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What is the logic of creationism and the original sin?





ratanegra
I mean, the belief is that God is perfect and as such, he can create the most perfect of things. However, he still creates an imperfect creature than can fail (and does at the end). He knows this, and it is intentional in some way. However, He still punishes humans for being disobedient. Then he proceeds to demand that he be worshipped lest we burn in eternal fire. What is the logic of all this? If he could, why didn't he? Was it cruelty?
badai
you are low in point, just ask admin to reset. no need to spam the forum with rubbish posts.
Ankhanu
badai wrote:
you are low in point, just ask admin to reset. no need to spam the forum with rubbish posts.
While the OP is working to bring his points up, the question is most certainly a valid one within theological circles. I would suggest showing how the idea is rubbish, rather than just asserting it.

I think the answer is somewhat obvious, but, being the Faith forum, the Assumptions that the story is real needs to be taken into account. Given God's common attributes of omniscience and omnipresence, I can only assume that God approached this subject knowing exactly how it would turn out... how could he not if he were all-knowing? Being all-powerful, he could have chosen to avoid the problem, but opted to allow it to unfold, and it was an intentional choice... making the "betrayal" inevitable, and thereby the punishment unjust.
We are God's playthings...
nickfyoung
The theological term is Supralapsarianism which is the logical order of God's decrees in his mind before the creation of anything.

Quote:
The logical order of God's decrees in Calvinist theology is the study of the logical order (in God's mind, before Creation) of the decree to ordain or allow the fall of man and reprobation in relation to his decree to elect and save sinners.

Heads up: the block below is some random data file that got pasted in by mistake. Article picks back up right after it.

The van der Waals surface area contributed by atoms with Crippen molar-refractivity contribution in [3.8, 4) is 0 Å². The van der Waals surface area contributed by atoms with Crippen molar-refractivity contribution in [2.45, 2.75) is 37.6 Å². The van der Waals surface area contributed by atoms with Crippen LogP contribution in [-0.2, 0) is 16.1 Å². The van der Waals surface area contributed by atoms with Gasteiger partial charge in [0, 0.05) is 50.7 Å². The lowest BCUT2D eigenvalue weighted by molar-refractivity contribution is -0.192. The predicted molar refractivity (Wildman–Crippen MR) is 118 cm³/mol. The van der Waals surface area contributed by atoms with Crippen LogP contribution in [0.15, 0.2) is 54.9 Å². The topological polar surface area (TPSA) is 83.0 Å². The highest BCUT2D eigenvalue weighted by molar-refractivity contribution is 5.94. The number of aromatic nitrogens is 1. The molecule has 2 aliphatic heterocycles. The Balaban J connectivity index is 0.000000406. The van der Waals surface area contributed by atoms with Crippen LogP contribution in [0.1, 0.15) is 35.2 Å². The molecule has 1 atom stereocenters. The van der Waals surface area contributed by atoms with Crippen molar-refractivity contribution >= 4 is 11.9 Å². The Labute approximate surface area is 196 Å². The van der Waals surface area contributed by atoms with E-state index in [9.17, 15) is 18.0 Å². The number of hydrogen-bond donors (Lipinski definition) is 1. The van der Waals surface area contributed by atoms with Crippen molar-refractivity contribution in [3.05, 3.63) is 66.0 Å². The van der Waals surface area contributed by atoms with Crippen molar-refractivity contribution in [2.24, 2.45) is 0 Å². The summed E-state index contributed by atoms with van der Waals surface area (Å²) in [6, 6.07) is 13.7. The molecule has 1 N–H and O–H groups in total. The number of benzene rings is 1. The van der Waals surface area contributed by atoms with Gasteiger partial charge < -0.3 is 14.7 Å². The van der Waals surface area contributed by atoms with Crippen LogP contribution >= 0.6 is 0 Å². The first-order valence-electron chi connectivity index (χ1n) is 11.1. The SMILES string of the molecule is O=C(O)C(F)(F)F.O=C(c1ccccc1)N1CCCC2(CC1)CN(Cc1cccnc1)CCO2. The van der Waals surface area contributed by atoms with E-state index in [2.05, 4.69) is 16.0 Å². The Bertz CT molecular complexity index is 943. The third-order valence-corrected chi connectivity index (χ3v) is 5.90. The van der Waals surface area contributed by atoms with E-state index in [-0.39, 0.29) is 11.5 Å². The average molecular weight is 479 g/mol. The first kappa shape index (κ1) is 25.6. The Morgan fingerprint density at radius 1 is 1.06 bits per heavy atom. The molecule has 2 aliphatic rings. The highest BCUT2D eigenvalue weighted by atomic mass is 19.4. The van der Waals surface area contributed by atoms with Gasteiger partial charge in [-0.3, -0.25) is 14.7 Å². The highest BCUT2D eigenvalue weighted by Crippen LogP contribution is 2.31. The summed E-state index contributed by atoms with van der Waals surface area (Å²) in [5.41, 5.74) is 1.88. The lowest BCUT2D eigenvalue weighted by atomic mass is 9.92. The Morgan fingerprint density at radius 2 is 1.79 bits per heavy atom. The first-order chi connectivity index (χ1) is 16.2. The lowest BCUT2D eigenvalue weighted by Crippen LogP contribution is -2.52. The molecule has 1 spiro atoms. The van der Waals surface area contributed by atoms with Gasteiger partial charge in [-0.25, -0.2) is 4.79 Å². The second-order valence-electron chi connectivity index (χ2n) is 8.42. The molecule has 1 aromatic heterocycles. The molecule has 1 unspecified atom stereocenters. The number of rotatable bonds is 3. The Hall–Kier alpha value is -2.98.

http://en.wikipedia.org/wiki/Logical_order_of_God%27s_decrees
Bluedoll
ratanegra wrote:
I mean, the belief is that God is perfect and as such, he can create the most perfect of things. However, he still creates an imperfect creature than can fail (and does at the end). He knows this, and it is intentional in some way. However, He still punishes humans for being disobedient. Then he proceeds to demand that he be worshipped lest we burn in eternal fire. What is the logic of all this? If he could, why didn't he? Was it cruelty?



I did a search for original sin in the bible and I could not find it, neither can I find creationism but that might be do to the fact that these ideas come from people that read the bible. I just wanted to make this point to show that there are many “translations” and ideas about “the logic of God.”

What we do read in the bible is that God is perfect, not omniscience and omnipresence. It is important to see a distinction of what different ideas do say.

Deuteronomy 32:4

The rock: his acts are perfection!
No doubt about it: all his ways are right!
He’s the faithful God, never deceiving;
altogether righteous and true is he.


Notice the writer here is describing God as a rock and that his acts are perfection. We could describe a talented artist the same way.



To answer your first question, would be to cause all the other ideas to fall into place. Why is the mirror not perfectly straight? I use that comparison in regards to imperfect humankind.

It is because of free will. It is not that perfection (artwork of the artist) is not possible with mankind it is the fact that there is a choice involved as well as capability.

Yes, I suppose, God could have made mankind unfeeling robots that would do everything they were told but God choose to give free will to mankind
nickfyoung
Bluedoll
Quote:
God choose to give free will to mankind


I can't find that in the Bible either. There is mention of freewill offerings and various choices but the concept of freewill in man doesn't seem to be there. You were a slave to sin and now are a slave to righteousness. That is in the Bible which does seem to contradict the notion of man having a freewill.
redhakaw
God being perfect does not necessarily mean that God will always create perfect things.

why don't we go back to the Word of God? In Genesis 1-2 since we are talking about creation, when God created all the things in the first 5 days, He said that it was "good", He did not say "perfect", even when He created man, He said "very good", not "perfect".

We must understand that the only One perfect being is the One who is eternal. And as we are being perfected, we also receive eternity, perfection. Today we are not yet perfect, but we are being perfected.
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